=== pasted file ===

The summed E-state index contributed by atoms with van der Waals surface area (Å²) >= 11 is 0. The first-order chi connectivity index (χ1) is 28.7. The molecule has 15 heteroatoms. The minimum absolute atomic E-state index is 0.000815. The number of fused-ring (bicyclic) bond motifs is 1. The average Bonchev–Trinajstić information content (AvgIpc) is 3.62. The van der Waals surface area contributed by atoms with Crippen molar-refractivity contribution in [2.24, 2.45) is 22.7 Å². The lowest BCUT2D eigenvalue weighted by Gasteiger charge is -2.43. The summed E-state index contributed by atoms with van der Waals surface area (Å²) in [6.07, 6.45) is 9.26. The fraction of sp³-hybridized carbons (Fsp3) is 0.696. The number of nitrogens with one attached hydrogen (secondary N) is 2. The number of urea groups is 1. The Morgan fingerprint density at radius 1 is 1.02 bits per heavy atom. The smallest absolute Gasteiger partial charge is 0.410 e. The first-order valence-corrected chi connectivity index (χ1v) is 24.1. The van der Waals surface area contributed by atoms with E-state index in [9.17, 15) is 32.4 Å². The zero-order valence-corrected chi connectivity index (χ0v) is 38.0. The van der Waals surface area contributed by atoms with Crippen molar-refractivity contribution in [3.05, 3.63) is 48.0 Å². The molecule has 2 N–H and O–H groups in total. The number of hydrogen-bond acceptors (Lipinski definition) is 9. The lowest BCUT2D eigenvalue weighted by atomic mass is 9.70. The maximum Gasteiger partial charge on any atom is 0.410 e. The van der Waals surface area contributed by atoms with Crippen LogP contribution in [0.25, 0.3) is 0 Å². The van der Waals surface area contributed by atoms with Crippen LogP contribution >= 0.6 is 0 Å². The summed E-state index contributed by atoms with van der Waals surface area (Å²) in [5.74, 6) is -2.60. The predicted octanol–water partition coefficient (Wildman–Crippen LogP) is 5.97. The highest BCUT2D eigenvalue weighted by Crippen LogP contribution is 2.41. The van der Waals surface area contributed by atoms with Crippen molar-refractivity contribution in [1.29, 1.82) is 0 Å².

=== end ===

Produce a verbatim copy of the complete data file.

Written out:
The summed E-state index contributed by atoms with van der Waals surface area (Å²) >= 11 is 0. The first-order chi connectivity index (χ1) is 28.7. The molecule has 15 heteroatoms. The minimum absolute atomic E-state index is 0.000815. The number of fused-ring (bicyclic) bond motifs is 1. The average Bonchev–Trinajstić information content (AvgIpc) is 3.62. The van der Waals surface area contributed by atoms with Crippen molar-refractivity contribution in [2.24, 2.45) is 22.7 Å². The lowest BCUT2D eigenvalue weighted by Gasteiger charge is -2.43. The summed E-state index contributed by atoms with van der Waals surface area (Å²) in [6.07, 6.45) is 9.26. The fraction of sp³-hybridized carbons (Fsp3) is 0.696. The number of nitrogens with one attached hydrogen (secondary N) is 2. The number of urea groups is 1. The Morgan fingerprint density at radius 1 is 1.02 bits per heavy atom. The smallest absolute Gasteiger partial charge is 0.410 e. The first-order valence-corrected chi connectivity index (χ1v) is 24.1. The van der Waals surface area contributed by atoms with E-state index in [9.17, 15) is 32.4 Å². The zero-order valence-corrected chi connectivity index (χ0v) is 38.0. The van der Waals surface area contributed by atoms with Crippen molar-refractivity contribution in [3.05, 3.63) is 48.0 Å². The molecule has 2 N–H and O–H groups in total. The number of hydrogen-bond acceptors (Lipinski definition) is 9. The lowest BCUT2D eigenvalue weighted by atomic mass is 9.70. The maximum Gasteiger partial charge on any atom is 0.410 e. The van der Waals surface area contributed by atoms with Crippen LogP contribution in [0.25, 0.3) is 0 Å². The van der Waals surface area contributed by atoms with Crippen LogP contribution >= 0.6 is 0 Å². The summed E-state index contributed by atoms with van der Waals surface area (Å²) in [5.74, 6) is -2.60. The predicted octanol–water partition coefficient (Wildman–Crippen LogP) is 5.97. The highest BCUT2D eigenvalue weighted by Crippen LogP contribution is 2.41. The van der Waals surface area contributed by atoms with Crippen molar-refractivity contribution in [1.29, 1.82) is 0 Å².